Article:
Alleged Nazi Guard Deported: Demjanjuk Lands in Munich
Flight N250LB landed in Munich on Tuesday, finally bringing the alleged war criminal John Demjanjuk to Germany after his long-drawn-out bid to fight deportation from the US. He will now face what is in all likelihood Germany's last big Nazi trial.
It is the end of long and bitter legal battle: The alleged Nazi war criminal John Demjanjuk has finally landed in Germany after months of fighting his deportation from the US. The 89-year-old landed at Munich airport on Tuesday morning. He could now face the last big Nazi trial in Germany.
The aircraft taxied directly into the Lufthansa hangar at 9.15 a.m. local time accompanied by police cars and ambulances. Demjanjuk was brought to the remand prison at Stadelheim in Munich, where he is to undergo a medical examination. An investigating judge will formally issue him with an arrest warrant later on Tuesday.
Demjanjuk finally lost his battle to avoid deportation from the US on Monday afternoon when an ambulance arrived at his home in Cleveland, Ohio and brought him to the airport. The state prosecutor in Munich had issued a warrant for his arrest in March, accusing him of having been an accessory to the murder of 29,000 Jews at the Sobibor concentration camp in Nazi-occupied Poland. Demjanjuk claims he was a Red Army soldier captured by the Nazis and never harmed anyone. However, German prosecutors say they have documents showing that he served as an SS guard at the death camp.
The ambulance was accompanied by three US immigration officials and Demjanjuk's family attempted to shield him from the public view by holding a blanket in front of him as he was carried into the ambulance on a stretcher.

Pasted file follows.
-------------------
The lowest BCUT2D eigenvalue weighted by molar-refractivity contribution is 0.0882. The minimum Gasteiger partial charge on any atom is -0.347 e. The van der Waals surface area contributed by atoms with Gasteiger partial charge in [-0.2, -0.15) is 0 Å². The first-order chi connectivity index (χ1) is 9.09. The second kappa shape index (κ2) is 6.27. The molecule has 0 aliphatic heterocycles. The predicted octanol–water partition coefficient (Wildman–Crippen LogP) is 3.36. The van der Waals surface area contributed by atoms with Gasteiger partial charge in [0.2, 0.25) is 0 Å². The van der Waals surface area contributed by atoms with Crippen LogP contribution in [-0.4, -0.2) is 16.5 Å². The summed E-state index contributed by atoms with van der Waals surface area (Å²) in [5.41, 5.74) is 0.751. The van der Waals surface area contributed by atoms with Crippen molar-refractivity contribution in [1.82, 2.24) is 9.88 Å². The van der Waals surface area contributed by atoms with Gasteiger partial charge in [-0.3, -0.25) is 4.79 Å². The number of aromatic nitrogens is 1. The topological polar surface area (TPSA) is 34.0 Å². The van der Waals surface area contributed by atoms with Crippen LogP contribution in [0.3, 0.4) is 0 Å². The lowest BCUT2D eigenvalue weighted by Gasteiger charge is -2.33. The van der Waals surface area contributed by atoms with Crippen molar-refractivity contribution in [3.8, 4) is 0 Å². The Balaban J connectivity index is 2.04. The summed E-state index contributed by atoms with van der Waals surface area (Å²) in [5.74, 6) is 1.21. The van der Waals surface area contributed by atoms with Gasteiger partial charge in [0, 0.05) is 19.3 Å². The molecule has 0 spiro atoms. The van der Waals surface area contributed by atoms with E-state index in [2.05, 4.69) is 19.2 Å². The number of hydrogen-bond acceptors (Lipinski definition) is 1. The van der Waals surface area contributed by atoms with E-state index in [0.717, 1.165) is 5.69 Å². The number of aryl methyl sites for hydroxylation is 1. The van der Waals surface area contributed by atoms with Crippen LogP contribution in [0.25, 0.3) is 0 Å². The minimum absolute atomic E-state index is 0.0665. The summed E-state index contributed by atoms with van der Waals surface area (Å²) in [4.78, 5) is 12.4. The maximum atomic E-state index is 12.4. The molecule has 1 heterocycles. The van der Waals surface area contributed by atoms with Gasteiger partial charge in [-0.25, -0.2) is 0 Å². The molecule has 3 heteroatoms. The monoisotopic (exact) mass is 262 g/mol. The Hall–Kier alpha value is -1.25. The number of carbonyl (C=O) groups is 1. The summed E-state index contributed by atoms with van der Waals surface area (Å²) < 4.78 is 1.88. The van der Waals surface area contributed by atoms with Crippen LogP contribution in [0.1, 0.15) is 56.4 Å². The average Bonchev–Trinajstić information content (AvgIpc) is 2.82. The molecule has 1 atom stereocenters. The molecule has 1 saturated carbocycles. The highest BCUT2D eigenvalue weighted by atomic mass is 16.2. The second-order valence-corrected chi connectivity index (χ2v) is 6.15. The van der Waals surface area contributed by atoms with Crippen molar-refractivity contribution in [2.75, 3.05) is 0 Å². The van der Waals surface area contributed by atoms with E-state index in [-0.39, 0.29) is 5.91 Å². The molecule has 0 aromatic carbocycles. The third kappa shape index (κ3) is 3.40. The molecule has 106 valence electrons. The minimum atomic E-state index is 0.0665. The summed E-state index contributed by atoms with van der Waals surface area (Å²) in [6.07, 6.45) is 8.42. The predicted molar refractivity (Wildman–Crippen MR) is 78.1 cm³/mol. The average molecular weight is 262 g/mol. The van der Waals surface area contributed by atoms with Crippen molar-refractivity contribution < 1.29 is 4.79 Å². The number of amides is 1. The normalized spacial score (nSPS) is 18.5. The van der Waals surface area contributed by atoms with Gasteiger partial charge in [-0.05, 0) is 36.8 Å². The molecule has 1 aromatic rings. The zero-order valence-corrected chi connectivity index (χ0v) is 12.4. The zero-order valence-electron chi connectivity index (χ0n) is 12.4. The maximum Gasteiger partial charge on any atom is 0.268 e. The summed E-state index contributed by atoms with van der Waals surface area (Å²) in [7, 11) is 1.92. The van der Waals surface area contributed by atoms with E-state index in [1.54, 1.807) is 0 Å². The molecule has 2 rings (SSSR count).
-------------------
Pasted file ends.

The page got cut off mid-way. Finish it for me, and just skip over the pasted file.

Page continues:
The Ukranian-born Demjanjuk was formally deported at the US immigration office in Cleveland and then flown from Burke Lakefront Airport in a specially chartered aircraft to Germany.
On Monday the 89-year-old suffered another legal defeat when a court in Berlin-Brandenburg rejected his lawyer's attempt to force the Berlin government to withdraw its agreement to accept Demjanjuk in Germany. Demjanjuk has been stateless since the US stripped him of his citizenship in 2002 and the court ruled that a decision on whether he can be allowed to stay in Germany could also be made after his arrival in the country. The court also ruled that it was not up to the German authorities to decide if he was fit to travel.
The deportation case had descended into a bitter legal battle between the Demjanjuk family and the US authorities. His son had claimed that he was too ill and frail to travel and that putting him on trial in Germany would amount to "torture." However, last week the US Supreme Court refused to consider his request to block deportation. An immigration judge in 2005 had ruled that he could be deported to Germany, Poland or Ukraine.
Demjanjuk's bid to avoid deportation became increasingly desperate. Dramatic photos last month showed Demjanjuk in apparent pain as he was removed by immigration officials in an early attempt to deport him. However, the US government then released images of him taken only days earlier that showed him walking unaided to his car.
Charlotte Knobloch, the president of the Central Council of Jews in Germany, told the ARD television station on Monday that Demjanjuk needs to be brought to trial. "War crimes of the kind Demjanjuk has been accused of do not fall under the statute of limitations," she said. "I hope he receives the punishment he deserves."
-- with wire reports
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